A New York court on Thursday backed US team Oracle over Swiss champions Alinghi in the conclusion to a long-running legal battle that could mean the next America’s Cup will be a duel between the two clubs involving multihull yachts.
The New York Court of Appeals overturned a ruling last year that backed Alinghi’s choice of a Spanish club, Club Nautico Espanol de Vela (CNEV), as the official Challenger of Record for the next edition of yachting’s premier event.
Oracle, owned by US billionaire Larry Ellison, will now replace CNEV as the Challenger of Record, giving it the right to help organize the next America’s Cup with defenders Alinghi, owned by Swiss billionaire Ernesto Bertarelli.
Alinghi, represented by the Societe Nautique de Geneve, appeared to finally concede defeat in the legal battle with Oracle, represented by the Golden Gate Yacht Club.
“It has consistently been our view that the America’s Cup should be fought on the water,” it said in a statement.
“Today through the American courts the Golden Gate Yacht Club has won the right to challenge the Societe Nautique de Geneve. We will now discuss the terms for the regatta with them and will prepare our defense of the 33rd America’s Cup,” it said.
Oracle can now demand the next America’s Cup be a best-of-three duel with Alinghi in multihull boats, rather than a traditional regatta involving several teams. But the US team has indicated a willingness to negotiate with Alinghi on a traditional regatta, and the court in its ruling even called on them to talk with the Swiss champions to settle terms.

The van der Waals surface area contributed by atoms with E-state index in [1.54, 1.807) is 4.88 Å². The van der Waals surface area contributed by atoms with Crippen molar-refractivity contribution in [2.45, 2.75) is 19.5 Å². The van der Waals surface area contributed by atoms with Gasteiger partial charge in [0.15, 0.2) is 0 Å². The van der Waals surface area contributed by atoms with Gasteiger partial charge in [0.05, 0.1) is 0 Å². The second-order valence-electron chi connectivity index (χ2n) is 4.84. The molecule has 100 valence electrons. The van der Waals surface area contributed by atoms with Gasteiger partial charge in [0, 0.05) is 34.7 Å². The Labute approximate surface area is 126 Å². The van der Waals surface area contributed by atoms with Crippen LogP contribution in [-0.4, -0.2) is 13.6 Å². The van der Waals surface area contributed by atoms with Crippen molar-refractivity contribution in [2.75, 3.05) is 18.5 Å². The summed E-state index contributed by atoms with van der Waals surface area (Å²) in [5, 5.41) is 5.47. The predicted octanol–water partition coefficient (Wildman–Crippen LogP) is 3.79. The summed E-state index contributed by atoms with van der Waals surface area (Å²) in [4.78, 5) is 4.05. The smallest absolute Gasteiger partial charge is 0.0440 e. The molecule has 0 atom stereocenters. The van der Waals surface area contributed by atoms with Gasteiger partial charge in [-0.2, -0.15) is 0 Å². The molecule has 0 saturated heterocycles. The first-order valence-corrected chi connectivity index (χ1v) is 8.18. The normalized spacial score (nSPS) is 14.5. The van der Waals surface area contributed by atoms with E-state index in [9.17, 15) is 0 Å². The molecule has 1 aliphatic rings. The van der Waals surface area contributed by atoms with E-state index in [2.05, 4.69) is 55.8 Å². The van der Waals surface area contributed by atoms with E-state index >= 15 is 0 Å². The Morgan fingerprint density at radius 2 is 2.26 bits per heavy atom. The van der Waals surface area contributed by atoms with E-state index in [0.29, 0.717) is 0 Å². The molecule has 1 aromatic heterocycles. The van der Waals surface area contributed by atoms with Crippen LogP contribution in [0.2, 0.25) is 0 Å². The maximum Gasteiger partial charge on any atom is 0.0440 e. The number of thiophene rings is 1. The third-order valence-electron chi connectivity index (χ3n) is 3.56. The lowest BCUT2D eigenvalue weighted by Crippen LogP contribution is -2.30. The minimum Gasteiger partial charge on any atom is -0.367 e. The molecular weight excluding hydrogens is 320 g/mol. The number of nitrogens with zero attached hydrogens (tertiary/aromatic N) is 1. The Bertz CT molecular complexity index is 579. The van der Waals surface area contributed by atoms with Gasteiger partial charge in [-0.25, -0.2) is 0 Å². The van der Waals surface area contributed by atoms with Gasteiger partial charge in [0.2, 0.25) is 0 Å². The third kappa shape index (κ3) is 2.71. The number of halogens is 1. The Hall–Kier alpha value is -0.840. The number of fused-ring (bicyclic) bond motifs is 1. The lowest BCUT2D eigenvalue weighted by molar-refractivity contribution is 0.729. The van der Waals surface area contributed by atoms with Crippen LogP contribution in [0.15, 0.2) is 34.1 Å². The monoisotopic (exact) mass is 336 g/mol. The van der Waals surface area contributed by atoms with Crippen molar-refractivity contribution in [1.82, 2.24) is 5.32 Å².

Alinghi won the last edition of the America’s Cup, held in the Spanish port of Valencia in 2007, beating Team New Zealand in the final. The 33rd America’s Cup was then scheduled to be held in Valencia this year. But organizers postponed the event after Oracle filed a court case in which it objected to Alinghi’s choice of CNEV as its Challenger of Record.
• Brother Elephants 7,
Uni-President Lions 3
• Sinon Bulls 6, La New Bears 1
• Uni-President Lions v Brother Elephants
• La New Bears v Sinon Bulls
The court initially backed Oracle in the dispute before the Swiss team won on appeal.
The New York court on Thursday based its final decision on the original Deed of Gift, the 19th-century document that governs the oldest international trophy in sport.
It said that the Spanish club was not eligible to be a true challenger because it did not meet all requirements.
Oracle’s successful argument noted a provision that says a club’s annual regatta must be staged at sea. The Spanish club had not staged one and as a result was ousted as Challenger of Record.
Where an earlier court found language on annual regattas unclear, “we disagree and find the phrase unambiguous,” the court ruled, saying at least one qualifying regatta had to have been staged by a challenger.
“Thus, [Alinghi] is wrong in its claim the regatta requirement can be satisfied by race time rather than at the time of challenge,” the court ruled. “Since CNEV has failed to show that at the time it submitted its notice of challenge it was a ‘club fulfilling all the conditions required’ by Deed of Gift, it does not qualify as the Challenger of Record for the 33rd America’s Cup.”